Yes, Jim would rather feel the earth beneath his feet, yes, he would. This barefoot doctor was firmly grounded – he was rooted, focused, and fixated on plants and music.
I spent a lot of time in this garden with Jim. He had his favorite topics and plants. The yin/yang valley and the yin yang huo or the horny goat weed; the faba bean l-dopa and priapism; the evening primrose and alpha linolenic acid; sweet annie, artemisinin and malaria; his stinking rose garlic necklace, the spirit of the wintergreen; St. Johnswort and the FDA; dying his hippy beard yellow, nettles and the five or was it six neurotransmitters…acetylcholine, choline, histamine, leukotriene, and serotonin, and formic acid and occasionally he would say secretin, and I would wonder, “is that a neurotransmitter?”; he sang about how ginseng makes an older woman younger a younger woman hunger, an older man cocksure and an younger man endure; he talked about alcoholic hamsters and kudzu, and he taught about mayapple lemonade and genital warts.
At the beginning of his tours, he also talked about a less known plant Angelica dahurica, “Bai Zhi” – this plant was in his garden to represent Don Quai or Angelica sinensis. He liked to tell students that the plant is in the Apiaceae or Carrot family along with edibles and spices – parsnip, dill, anise, parsley, fennel but also in the same family as poison and water hemlock.
He taught that Angelica dahurica is a biennial as he dug up young roots to show how thick and fleshy they were (show roots). During its first year, the roots are edible and gathered energy from the sun and nutrients from the earth. He taught that the next year it bolted up 4 – 5 feet, put out thickly sheathed large parsley-like leaves, bore numerous flower inflorescences that attracted pollinators and how the flowers’s ovaries ripened to become seeds. Once the plants bolted he would tug at it gently and show how it easily came out from the earth (show dried stalk)…because at this point when the seeds were ripe that the roots, which had once been anchors, were basically non-existent. The next generation had been cast to the wind, seeded, and the adult plant no longer was necessary.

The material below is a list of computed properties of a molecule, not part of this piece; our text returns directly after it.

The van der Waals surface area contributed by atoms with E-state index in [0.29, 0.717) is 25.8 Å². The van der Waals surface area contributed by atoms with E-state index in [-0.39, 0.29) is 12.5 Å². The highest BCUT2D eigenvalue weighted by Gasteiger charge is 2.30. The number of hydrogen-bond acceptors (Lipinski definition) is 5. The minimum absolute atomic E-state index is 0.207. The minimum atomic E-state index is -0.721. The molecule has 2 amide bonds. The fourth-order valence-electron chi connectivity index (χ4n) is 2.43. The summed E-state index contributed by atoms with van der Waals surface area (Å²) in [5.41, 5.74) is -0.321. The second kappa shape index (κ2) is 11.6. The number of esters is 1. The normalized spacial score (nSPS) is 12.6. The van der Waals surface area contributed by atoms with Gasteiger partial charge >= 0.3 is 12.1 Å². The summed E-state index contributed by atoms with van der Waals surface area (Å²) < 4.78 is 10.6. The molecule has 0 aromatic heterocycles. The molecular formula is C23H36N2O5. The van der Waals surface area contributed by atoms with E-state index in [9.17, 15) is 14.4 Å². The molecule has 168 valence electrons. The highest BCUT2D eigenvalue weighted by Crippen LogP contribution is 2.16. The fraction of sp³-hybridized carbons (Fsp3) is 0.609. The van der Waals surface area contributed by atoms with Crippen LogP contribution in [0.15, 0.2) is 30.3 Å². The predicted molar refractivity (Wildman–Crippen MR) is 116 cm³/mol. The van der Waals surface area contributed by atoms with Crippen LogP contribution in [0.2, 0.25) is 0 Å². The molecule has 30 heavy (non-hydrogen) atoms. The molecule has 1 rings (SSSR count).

I began to think of how Jim represented Angelica dahurica during the time I knew him -with the earth beneath his feet acting like roots gathering, compiling, working, teaching, so he could…yes he would… spread his wisdom, knowledge and spirit to so many and most importantly – to the next generation. At some point in the last decade, the neuropathy set in and he longer could feel the earth beneath his feet. It took some time for Jim’s anchor to let go, but he did so under his own will. He let go knowing that his seeds, his teachings, would be carried on, and so he sailed away like a swan that’s here and gone.
All of us at the garden and his family will continue to maintain and realize his wish to do whatever is necessary to keep the garden a sanctuary to come, visit and learn – especially in bare feet. Yes we can, and we surely will.